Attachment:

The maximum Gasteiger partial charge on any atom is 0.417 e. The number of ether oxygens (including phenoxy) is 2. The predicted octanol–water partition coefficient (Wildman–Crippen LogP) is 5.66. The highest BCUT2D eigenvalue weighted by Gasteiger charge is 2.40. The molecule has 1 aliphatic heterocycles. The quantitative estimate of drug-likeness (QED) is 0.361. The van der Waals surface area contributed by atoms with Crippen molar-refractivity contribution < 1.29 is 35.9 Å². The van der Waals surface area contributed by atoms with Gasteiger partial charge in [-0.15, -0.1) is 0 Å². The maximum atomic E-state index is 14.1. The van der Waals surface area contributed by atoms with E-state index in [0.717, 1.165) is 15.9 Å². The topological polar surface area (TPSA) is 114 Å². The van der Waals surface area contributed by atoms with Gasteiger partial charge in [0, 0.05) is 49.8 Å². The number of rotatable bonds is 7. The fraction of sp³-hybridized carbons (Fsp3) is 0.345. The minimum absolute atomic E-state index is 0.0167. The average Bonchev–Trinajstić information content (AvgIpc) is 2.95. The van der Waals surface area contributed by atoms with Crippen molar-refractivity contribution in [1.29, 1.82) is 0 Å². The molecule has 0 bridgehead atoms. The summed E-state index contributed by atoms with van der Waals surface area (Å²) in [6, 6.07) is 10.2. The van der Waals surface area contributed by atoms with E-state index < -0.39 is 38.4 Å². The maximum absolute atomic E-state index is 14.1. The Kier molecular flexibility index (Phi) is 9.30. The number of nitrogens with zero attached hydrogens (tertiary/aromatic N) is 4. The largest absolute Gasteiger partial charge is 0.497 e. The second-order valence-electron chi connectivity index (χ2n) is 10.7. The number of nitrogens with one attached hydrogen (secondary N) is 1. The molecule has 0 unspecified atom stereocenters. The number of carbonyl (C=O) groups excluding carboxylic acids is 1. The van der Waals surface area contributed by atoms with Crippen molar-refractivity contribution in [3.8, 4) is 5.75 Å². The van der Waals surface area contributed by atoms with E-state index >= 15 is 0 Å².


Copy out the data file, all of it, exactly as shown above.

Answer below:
The maximum Gasteiger partial charge on any atom is 0.417 e. The number of ether oxygens (including phenoxy) is 2. The predicted octanol–water partition coefficient (Wildman–Crippen LogP) is 5.66. The highest BCUT2D eigenvalue weighted by Gasteiger charge is 2.40. The molecule has 1 aliphatic heterocycles. The quantitative estimate of drug-likeness (QED) is 0.361. The van der Waals surface area contributed by atoms with Crippen molar-refractivity contribution < 1.29 is 35.9 Å². The van der Waals surface area contributed by atoms with Gasteiger partial charge in [-0.15, -0.1) is 0 Å². The maximum atomic E-state index is 14.1. The van der Waals surface area contributed by atoms with E-state index in [0.717, 1.165) is 15.9 Å². The topological polar surface area (TPSA) is 114 Å². The van der Waals surface area contributed by atoms with Gasteiger partial charge in [0, 0.05) is 49.8 Å². The number of rotatable bonds is 7. The fraction of sp³-hybridized carbons (Fsp3) is 0.345. The minimum absolute atomic E-state index is 0.0167. The average Bonchev–Trinajstić information content (AvgIpc) is 2.95. The van der Waals surface area contributed by atoms with Crippen molar-refractivity contribution in [1.29, 1.82) is 0 Å². The molecule has 0 bridgehead atoms. The summed E-state index contributed by atoms with van der Waals surface area (Å²) in [6, 6.07) is 10.2. The van der Waals surface area contributed by atoms with E-state index < -0.39 is 38.4 Å². The maximum absolute atomic E-state index is 14.1. The Kier molecular flexibility index (Phi) is 9.30. The number of nitrogens with zero attached hydrogens (tertiary/aromatic N) is 4. The largest absolute Gasteiger partial charge is 0.497 e. The second-order valence-electron chi connectivity index (χ2n) is 10.7. The number of nitrogens with one attached hydrogen (secondary N) is 1. The molecule has 0 unspecified atom stereocenters. The number of carbonyl (C=O) groups excluding carboxylic acids is 1. The van der Waals surface area contributed by atoms with Crippen molar-refractivity contribution in [3.8, 4) is 5.75 Å². The van der Waals surface area contributed by atoms with E-state index >= 15 is 0 Å².